PERiLS at Purdue aims to save lives by studying tornadoes that form along squall lines
In light of recent extreme storms creating havoc across several states and producing multiple tornadoes, it is clear that preparedness and research for tornadoes and storms save lives. Dr. Daniel Dawson, Assistant Professor of the Department of Earth, Atmospheric and Planetary Sciences (EAPS), leads a team of researchers and students at Purdue University as part of a large field program called the Propagation, Evolution and Rotation in Linear Systems (PERiLS) and they are on a mission to study how tornadoes develop within thunderstorms that form along lines, sometimes called "squall lines” or quasi-linear convective systems (QLCSs).
According to Dawson, most tornadoes, especially the strongest ones, form from discrete rotating storms called supercells, and therefore those types of tornadic storms have been studied the most. However, many tornadoes, especially in the southeast United States, form within squall lines.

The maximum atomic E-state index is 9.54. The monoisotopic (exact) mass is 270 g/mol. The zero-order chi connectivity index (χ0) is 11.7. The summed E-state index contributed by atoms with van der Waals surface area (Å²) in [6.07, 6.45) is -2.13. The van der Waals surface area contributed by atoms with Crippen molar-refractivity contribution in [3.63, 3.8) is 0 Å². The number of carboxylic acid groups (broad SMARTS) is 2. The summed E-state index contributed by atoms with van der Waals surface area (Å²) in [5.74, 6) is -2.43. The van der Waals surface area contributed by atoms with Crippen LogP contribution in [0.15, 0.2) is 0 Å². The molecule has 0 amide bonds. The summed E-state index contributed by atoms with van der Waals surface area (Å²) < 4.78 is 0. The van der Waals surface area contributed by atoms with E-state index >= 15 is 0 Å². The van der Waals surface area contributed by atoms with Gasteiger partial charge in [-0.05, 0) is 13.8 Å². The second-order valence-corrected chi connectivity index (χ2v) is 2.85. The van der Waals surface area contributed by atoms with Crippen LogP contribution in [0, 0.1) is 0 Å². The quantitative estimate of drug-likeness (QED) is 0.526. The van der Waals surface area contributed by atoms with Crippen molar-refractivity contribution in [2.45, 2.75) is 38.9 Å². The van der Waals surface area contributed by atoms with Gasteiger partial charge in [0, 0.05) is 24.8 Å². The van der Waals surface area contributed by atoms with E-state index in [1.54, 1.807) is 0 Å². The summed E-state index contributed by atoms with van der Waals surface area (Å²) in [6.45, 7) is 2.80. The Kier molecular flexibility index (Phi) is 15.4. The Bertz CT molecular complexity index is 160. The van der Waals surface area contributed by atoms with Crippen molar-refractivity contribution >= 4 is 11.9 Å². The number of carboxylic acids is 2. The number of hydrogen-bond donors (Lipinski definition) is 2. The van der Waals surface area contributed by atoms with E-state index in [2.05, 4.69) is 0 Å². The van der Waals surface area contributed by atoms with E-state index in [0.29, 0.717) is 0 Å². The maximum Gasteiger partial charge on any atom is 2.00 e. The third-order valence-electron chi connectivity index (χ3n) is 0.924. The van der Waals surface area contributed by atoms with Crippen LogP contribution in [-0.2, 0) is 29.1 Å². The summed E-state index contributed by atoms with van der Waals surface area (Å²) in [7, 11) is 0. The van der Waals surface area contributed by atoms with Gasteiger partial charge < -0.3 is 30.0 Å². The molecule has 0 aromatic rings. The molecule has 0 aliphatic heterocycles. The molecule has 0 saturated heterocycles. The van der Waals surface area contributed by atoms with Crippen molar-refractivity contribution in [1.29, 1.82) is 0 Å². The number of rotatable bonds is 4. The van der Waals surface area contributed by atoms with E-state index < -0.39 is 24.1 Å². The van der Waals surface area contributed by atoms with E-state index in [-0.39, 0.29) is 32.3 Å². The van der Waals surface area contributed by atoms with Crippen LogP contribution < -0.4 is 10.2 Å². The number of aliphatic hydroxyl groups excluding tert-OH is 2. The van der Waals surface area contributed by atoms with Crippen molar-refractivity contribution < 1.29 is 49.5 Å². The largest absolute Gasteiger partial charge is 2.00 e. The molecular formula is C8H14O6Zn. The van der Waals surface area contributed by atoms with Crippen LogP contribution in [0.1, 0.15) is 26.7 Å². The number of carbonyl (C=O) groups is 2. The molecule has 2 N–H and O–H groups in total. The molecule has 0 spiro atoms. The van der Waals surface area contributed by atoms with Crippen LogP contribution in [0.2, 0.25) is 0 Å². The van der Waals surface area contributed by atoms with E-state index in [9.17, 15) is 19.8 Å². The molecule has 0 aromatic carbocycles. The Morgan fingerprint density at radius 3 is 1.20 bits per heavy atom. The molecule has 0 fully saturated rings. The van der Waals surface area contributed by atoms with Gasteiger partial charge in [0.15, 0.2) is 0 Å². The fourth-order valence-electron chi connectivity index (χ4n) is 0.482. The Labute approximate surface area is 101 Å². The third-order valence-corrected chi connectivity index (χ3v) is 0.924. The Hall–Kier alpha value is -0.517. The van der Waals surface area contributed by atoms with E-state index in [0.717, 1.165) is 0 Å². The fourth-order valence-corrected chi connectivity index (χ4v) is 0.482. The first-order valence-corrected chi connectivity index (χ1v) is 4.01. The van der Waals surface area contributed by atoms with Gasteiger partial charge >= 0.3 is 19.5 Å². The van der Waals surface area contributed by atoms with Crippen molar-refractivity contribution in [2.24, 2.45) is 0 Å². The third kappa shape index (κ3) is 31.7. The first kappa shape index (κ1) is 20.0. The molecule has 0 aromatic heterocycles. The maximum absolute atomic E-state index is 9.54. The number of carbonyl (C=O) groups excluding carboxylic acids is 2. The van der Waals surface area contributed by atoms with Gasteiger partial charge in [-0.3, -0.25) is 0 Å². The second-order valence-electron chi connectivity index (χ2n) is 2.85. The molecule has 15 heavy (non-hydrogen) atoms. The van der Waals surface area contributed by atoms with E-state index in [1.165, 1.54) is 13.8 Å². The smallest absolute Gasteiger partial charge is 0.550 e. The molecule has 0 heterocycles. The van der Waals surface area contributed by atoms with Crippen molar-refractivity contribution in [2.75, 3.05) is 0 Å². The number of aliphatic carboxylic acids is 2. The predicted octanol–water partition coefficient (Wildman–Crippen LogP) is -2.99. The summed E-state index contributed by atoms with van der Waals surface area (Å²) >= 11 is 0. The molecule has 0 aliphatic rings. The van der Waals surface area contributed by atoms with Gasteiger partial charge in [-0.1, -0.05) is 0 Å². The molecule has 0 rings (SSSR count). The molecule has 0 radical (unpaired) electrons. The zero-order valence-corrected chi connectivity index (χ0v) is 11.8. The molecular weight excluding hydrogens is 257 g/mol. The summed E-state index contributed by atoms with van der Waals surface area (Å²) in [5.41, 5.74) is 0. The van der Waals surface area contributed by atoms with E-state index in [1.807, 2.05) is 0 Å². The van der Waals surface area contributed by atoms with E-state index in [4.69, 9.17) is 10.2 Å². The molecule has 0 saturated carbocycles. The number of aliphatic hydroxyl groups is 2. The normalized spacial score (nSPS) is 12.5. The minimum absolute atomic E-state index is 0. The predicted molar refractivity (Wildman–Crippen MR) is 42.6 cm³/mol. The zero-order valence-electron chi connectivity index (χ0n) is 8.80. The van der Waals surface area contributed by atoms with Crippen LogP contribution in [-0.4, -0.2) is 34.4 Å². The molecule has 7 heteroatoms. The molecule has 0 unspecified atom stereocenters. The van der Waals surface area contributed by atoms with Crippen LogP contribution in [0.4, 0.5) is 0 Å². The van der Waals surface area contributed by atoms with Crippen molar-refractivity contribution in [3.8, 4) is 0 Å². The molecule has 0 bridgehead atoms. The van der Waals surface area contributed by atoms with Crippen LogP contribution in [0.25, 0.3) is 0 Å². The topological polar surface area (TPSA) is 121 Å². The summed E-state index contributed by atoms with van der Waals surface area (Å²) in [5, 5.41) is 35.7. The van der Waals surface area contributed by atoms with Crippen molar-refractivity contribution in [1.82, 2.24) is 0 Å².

“While these are often not as strong as their supercell counterparts, tornadoes from linear systems are still very dangerous for several reasons,” he explains. “The fact that they often form during the cooler months of the year when people may not have their guard up, as well as during the night, makes them especially dangerous. It is therefore important to understand the mechanisms by which these types of tornadoes form and the degree to which these mechanisms differ from those that lead to supercell tornadoes. Therefore, the PERiLS project was conceived to fill a large gap in our research in this area. It is important to recognize not only the meteorological aspects of how these tornadoes form, but also the socioeconomic factors that go into making the southeast-U.S. particularly vulnerable. The two go hand-in-hand.”
Members of the Purdue University PERiLS team include graduate and undergraduate students working with Dawson: Qin Jiang (PhD student), Kristen Axon (PhD student), Hamid Ali Syed (PhD student), Lauren Kiefer (PhD student co-advised with Dr. Dan Chavas), Jacob Bruss (MS student advised by Dr. Robin Tanamachi), as well as undergraduate students Faith Vendl, Cole Sand and Dominic Gery. The field portion of Purdue PERiLS just completed its second and final year of data collection, ending on May 8th, 2023. The team is now beginning to analyze the massive amount of data collected.
There are many different institutions involved in PERiLS that bring many different instruments to bear on the problem, and the teams all work together to make the most out of their various areas of expertise.